I taste a dynamism in Hong Kong I don’t get in Central Europe – which, while now in my blood, can at times be aloof and insecure. And I don’t mean HK’s big-city pulse of crowded sidewalks and streets, framed by neon. Until I understand it more deeply, I’ll guess that it’s a different level of self-confidence.
Today I dropped into a small antique shop in the historic Chinese neighborhood of Kowloon City. Inside I found a woman who was the only other Westerner I saw in the enclave. She was negotiating a business deal, with the occasional help of a young translator she’d brought.
Within seconds, the translator approached, asking what brought me so far from the traditional Western haunts around Hong Kong. When I mentioned the teaching-journalism bit in nearby Kowloon Tong, she grew excited, saying she’d tried to get a job with CNN-Hong Kong. She went further: could I get her into our one-year master’s program?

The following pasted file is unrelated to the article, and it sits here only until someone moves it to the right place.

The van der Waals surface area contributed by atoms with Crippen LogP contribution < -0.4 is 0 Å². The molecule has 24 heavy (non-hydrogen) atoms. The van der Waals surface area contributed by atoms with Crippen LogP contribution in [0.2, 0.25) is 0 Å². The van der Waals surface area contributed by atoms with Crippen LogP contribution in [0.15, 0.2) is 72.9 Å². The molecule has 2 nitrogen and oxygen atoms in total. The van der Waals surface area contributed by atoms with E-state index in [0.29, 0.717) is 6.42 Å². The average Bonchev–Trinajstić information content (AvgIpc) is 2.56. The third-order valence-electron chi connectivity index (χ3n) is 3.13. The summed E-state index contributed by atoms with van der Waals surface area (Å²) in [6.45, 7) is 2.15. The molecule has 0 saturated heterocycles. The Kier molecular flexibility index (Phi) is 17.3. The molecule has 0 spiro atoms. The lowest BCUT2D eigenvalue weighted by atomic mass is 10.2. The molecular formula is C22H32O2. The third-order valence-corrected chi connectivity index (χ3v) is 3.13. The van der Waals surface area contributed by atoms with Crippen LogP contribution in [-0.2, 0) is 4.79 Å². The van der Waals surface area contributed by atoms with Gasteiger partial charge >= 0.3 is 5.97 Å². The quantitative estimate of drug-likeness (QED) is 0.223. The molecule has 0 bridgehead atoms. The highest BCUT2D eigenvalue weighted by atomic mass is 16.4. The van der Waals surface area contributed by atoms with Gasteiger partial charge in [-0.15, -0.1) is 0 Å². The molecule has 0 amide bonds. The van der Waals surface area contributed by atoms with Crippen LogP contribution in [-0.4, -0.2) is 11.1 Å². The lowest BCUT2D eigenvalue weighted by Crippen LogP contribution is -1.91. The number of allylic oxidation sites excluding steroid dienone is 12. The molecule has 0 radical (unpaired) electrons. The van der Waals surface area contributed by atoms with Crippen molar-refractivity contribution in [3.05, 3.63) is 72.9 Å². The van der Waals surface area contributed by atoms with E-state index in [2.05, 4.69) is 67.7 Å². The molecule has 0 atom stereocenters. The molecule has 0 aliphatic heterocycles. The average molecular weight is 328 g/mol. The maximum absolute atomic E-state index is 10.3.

Bam, she asked for my card. Stunned by her assertiveness, I nevertheless pulled out a card.
Later in the day, while strolling around the Yau Ma Tei neighborhood, I spotted a tiny apartment-rental office, and popped in. Two women, one working behind the desk, the other her friend. The agent spoke no English, but her friend, Lihiuyim, spoke some. With a huge smile, she mustered her best effort: I’m 37, from the mainland, work for a bus company, living here with my young daughter.
Then, an epiphany: “You teach me English! I teach you Mandarin and Cantonese! You give me card!”
Forget for a moment that I’ll be happy to learn 100 words of Cantonese while here. What I marveled at was the day’s second example of someone who knows what they want – and go for it.